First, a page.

Last Saturday, something truly momentous happened in the world of television that was arguably on a par with the launch of Sky Digital, yet this particular event was actually something that was missing from all of the digital satellite, cable or terrestrial channels.
Indeed it was the conspicuous absence of an important football match - namely England's World Cup qualifier against Ukraine - that was the groundbreaking aspect of this particular event, and the very fact that a live football match was only available to watch online as a pay-per-view streaming broadcast is a major first in itself.
Ironically it was the prior demise of a traditional broadcaster (Setanta Sports) that made this possible, since Kentaro ended up with the rights to the live broadcast and they bravely decided to spurn several lucrative offers from other broadcasters in favour of making this particular match the first ever major online live pay-per-view sporting event.
And it seems that this bravery has paid off for Kentaro at least on this occasion, with a claimed 500,000 subscribers for the match; not as many compared to what the audience would have been if it was shown on Sky Sports 1 (for example), but still pretty impressive given the pioneering nature of this experiment.
Apparently 9 out of 10 viewers rated the picture quality "satisfactory or better" according to those surveyed, which in turn increases the likelihood of online-only, live pay-per-view matches being more commonplace in the future, rights issues notwithstanding. (Indeed, online viewing is technically speaking easier for rights management.)
Plus the BBC also paid Kentaro money so that they could show highlights of the match afterwards, which of course means even more money in the bank for Kentaro - it's not hard to imagine what the long-term implications are for football and other sports as a consequence.
Of course BSkyB still has a few advantages for its pay-TV package, even disregarding recently-signed contracts that gives Sky exclusive broadcast rights for most football games until 2013, namely guaranteed bandwidth via satellite for high definition (and potentially 3D) broadcasting as well as bundling subscription deals for hardcore sports fans.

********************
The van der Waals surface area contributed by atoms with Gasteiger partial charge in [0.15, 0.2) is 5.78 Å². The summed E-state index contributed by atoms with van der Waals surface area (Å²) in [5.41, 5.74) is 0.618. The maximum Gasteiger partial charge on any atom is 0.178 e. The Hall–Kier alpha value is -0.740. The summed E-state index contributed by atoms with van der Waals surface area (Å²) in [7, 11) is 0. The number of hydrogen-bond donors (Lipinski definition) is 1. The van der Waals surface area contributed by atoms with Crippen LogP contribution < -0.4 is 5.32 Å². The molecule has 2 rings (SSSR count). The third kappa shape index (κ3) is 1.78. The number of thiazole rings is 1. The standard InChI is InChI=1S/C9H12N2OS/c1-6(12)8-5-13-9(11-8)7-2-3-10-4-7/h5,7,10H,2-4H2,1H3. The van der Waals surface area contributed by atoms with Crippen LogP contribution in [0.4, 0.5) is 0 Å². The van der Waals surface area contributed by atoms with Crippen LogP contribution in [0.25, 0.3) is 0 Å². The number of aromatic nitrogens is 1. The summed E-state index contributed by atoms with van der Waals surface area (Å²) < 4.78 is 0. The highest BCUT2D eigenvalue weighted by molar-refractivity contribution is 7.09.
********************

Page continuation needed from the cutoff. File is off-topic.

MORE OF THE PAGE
But since BSkyB built its empire primarily on sporting events - and Premiership football being the single most important driver for subscriptions by a big margin - it's not hard to see that any potential threat to this income stream (however small) is very likely to have massive future financial implications for the broadcaster.
By way of example, Setanta had approximately 1.5m subscribers paying up to £12.99 a month for a selection of games, but it's not hard to see that clubs both large and small stand to make much more money by persuading fans to pay similar sums of money direct to them for viewing games online as opposed to paying for a traditional pay-TV subscription.
Of course BSkyB had seen this possibility coming for a long time, hence all the recent attempts at diversification such as yesterday's announcement of a subscription music service; the timing of that announcement perhaps being less than coincidental, especially in order to assuage any concerns of shareholders.
However Sky perhaps didn't bank on such a major UK sporting event being shown exclusively online quite so soon, which in turn has proved the viability of (at least major) future sporting events being shown in this manner, although of course you have the demise of Setanta to thank for that.
Which in turn should make the next round of broadcast rights negotiations between BSkyB and the Premier League much more interesting than usual.